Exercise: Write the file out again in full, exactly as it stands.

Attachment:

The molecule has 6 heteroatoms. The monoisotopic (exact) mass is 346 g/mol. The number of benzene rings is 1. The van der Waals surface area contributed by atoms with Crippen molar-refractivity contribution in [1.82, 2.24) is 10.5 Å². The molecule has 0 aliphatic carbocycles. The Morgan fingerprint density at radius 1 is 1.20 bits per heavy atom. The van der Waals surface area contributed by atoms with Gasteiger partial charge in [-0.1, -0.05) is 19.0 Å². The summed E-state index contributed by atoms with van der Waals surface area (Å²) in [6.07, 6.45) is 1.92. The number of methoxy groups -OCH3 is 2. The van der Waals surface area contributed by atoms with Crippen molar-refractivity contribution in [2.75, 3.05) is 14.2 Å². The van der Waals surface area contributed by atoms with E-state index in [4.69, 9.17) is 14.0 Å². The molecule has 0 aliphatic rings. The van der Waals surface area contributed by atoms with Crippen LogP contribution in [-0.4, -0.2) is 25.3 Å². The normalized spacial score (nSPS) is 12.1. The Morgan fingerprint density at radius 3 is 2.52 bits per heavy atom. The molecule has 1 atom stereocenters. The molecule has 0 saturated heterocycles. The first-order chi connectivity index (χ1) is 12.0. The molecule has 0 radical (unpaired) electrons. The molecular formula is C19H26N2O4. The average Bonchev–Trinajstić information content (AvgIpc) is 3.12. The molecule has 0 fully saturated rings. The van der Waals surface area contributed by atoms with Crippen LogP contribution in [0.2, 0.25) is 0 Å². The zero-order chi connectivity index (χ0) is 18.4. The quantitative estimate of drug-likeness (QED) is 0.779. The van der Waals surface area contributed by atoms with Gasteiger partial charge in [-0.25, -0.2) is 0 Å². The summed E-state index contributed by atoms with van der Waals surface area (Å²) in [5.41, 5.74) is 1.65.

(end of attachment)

The molecule has 6 heteroatoms. The monoisotopic (exact) mass is 346 g/mol. The number of benzene rings is 1. The van der Waals surface area contributed by atoms with Crippen molar-refractivity contribution in [1.82, 2.24) is 10.5 Å². The molecule has 0 aliphatic carbocycles. The Morgan fingerprint density at radius 1 is 1.20 bits per heavy atom. The van der Waals surface area contributed by atoms with Gasteiger partial charge in [-0.1, -0.05) is 19.0 Å². The summed E-state index contributed by atoms with van der Waals surface area (Å²) in [6.07, 6.45) is 1.92. The number of methoxy groups -OCH3 is 2. The van der Waals surface area contributed by atoms with Crippen molar-refractivity contribution in [2.75, 3.05) is 14.2 Å². The van der Waals surface area contributed by atoms with E-state index in [4.69, 9.17) is 14.0 Å². The molecule has 0 aliphatic rings. The van der Waals surface area contributed by atoms with Crippen LogP contribution in [-0.4, -0.2) is 25.3 Å². The normalized spacial score (nSPS) is 12.1. The Morgan fingerprint density at radius 3 is 2.52 bits per heavy atom. The molecule has 1 atom stereocenters. The molecule has 0 saturated heterocycles. The first-order chi connectivity index (χ1) is 12.0. The molecule has 0 radical (unpaired) electrons. The molecular formula is C19H26N2O4. The average Bonchev–Trinajstić information content (AvgIpc) is 3.12. The molecule has 0 fully saturated rings. The van der Waals surface area contributed by atoms with Crippen LogP contribution in [0.2, 0.25) is 0 Å². The zero-order chi connectivity index (χ0) is 18.4. The quantitative estimate of drug-likeness (QED) is 0.779. The van der Waals surface area contributed by atoms with Gasteiger partial charge in [-0.25, -0.2) is 0 Å². The summed E-state index contributed by atoms with van der Waals surface area (Å²) in [5.41, 5.74) is 1.65.